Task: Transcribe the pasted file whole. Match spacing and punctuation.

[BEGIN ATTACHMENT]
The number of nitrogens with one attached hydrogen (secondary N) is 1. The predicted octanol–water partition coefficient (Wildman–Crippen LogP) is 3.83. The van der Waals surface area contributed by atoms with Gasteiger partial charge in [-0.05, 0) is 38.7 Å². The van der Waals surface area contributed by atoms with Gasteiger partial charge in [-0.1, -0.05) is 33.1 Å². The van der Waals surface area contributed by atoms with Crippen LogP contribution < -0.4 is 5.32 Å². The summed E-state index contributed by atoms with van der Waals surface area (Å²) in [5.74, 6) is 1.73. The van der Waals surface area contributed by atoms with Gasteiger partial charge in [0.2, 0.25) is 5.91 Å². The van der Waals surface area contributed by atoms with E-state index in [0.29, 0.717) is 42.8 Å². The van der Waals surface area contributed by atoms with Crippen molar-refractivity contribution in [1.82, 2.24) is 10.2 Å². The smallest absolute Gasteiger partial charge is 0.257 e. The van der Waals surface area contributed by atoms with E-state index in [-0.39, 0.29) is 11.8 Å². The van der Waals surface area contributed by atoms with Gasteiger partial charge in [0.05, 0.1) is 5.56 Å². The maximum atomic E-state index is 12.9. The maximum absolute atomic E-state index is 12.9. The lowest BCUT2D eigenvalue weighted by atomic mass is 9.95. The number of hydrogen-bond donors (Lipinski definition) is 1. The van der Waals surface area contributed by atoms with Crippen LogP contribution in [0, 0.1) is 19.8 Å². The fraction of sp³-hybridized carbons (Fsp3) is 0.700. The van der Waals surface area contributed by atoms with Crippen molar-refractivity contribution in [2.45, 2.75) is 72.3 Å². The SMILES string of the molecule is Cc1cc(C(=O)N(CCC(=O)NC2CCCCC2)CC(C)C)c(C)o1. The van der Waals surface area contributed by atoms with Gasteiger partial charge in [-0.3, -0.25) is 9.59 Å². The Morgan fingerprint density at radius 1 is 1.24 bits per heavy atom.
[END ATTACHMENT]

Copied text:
The number of nitrogens with one attached hydrogen (secondary N) is 1. The predicted octanol–water partition coefficient (Wildman–Crippen LogP) is 3.83. The van der Waals surface area contributed by atoms with Gasteiger partial charge in [-0.05, 0) is 38.7 Å². The van der Waals surface area contributed by atoms with Gasteiger partial charge in [-0.1, -0.05) is 33.1 Å². The van der Waals surface area contributed by atoms with Crippen LogP contribution < -0.4 is 5.32 Å². The summed E-state index contributed by atoms with van der Waals surface area (Å²) in [5.74, 6) is 1.73. The van der Waals surface area contributed by atoms with Gasteiger partial charge in [0.2, 0.25) is 5.91 Å². The van der Waals surface area contributed by atoms with E-state index in [0.29, 0.717) is 42.8 Å². The van der Waals surface area contributed by atoms with Crippen molar-refractivity contribution in [1.82, 2.24) is 10.2 Å². The smallest absolute Gasteiger partial charge is 0.257 e. The van der Waals surface area contributed by atoms with E-state index in [-0.39, 0.29) is 11.8 Å². The van der Waals surface area contributed by atoms with Gasteiger partial charge in [0.05, 0.1) is 5.56 Å². The maximum atomic E-state index is 12.9. The maximum absolute atomic E-state index is 12.9. The lowest BCUT2D eigenvalue weighted by atomic mass is 9.95. The number of hydrogen-bond donors (Lipinski definition) is 1. The van der Waals surface area contributed by atoms with Crippen LogP contribution in [0, 0.1) is 19.8 Å². The fraction of sp³-hybridized carbons (Fsp3) is 0.700. The van der Waals surface area contributed by atoms with Crippen molar-refractivity contribution in [2.45, 2.75) is 72.3 Å². The SMILES string of the molecule is Cc1cc(C(=O)N(CCC(=O)NC2CCCCC2)CC(C)C)c(C)o1. The van der Waals surface area contributed by atoms with Gasteiger partial charge in [-0.3, -0.25) is 9.59 Å². The Morgan fingerprint density at radius 1 is 1.24 bits per heavy atom.